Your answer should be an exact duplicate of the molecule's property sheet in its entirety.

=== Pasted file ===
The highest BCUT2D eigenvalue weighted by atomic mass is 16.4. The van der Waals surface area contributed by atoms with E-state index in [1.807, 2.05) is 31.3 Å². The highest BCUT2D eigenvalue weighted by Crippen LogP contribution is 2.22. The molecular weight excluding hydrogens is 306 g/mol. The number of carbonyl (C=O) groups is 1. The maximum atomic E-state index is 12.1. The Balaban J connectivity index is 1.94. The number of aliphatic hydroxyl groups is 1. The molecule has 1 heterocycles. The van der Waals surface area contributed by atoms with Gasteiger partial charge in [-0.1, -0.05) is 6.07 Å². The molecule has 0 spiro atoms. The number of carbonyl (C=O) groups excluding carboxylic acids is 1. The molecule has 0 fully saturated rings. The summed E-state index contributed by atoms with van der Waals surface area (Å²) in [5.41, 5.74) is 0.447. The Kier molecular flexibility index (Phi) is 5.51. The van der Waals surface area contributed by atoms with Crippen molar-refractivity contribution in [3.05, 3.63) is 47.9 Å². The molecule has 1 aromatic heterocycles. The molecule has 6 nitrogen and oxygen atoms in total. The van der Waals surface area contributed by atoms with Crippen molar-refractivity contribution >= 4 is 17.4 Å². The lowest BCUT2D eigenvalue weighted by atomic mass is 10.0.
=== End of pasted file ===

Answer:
The highest BCUT2D eigenvalue weighted by atomic mass is 16.4. The van der Waals surface area contributed by atoms with E-state index in [1.807, 2.05) is 31.3 Å². The highest BCUT2D eigenvalue weighted by Crippen LogP contribution is 2.22. The molecular weight excluding hydrogens is 306 g/mol. The number of carbonyl (C=O) groups is 1. The maximum atomic E-state index is 12.1. The Balaban J connectivity index is 1.94. The number of aliphatic hydroxyl groups is 1. The molecule has 1 heterocycles. The van der Waals surface area contributed by atoms with Gasteiger partial charge in [-0.1, -0.05) is 6.07 Å². The molecule has 0 spiro atoms. The number of carbonyl (C=O) groups excluding carboxylic acids is 1. The molecule has 0 fully saturated rings. The summed E-state index contributed by atoms with van der Waals surface area (Å²) in [5.41, 5.74) is 0.447. The Kier molecular flexibility index (Phi) is 5.51. The van der Waals surface area contributed by atoms with Crippen molar-refractivity contribution in [3.05, 3.63) is 47.9 Å². The molecule has 1 aromatic heterocycles. The molecule has 6 nitrogen and oxygen atoms in total. The van der Waals surface area contributed by atoms with Crippen molar-refractivity contribution >= 4 is 17.4 Å². The lowest BCUT2D eigenvalue weighted by atomic mass is 10.0.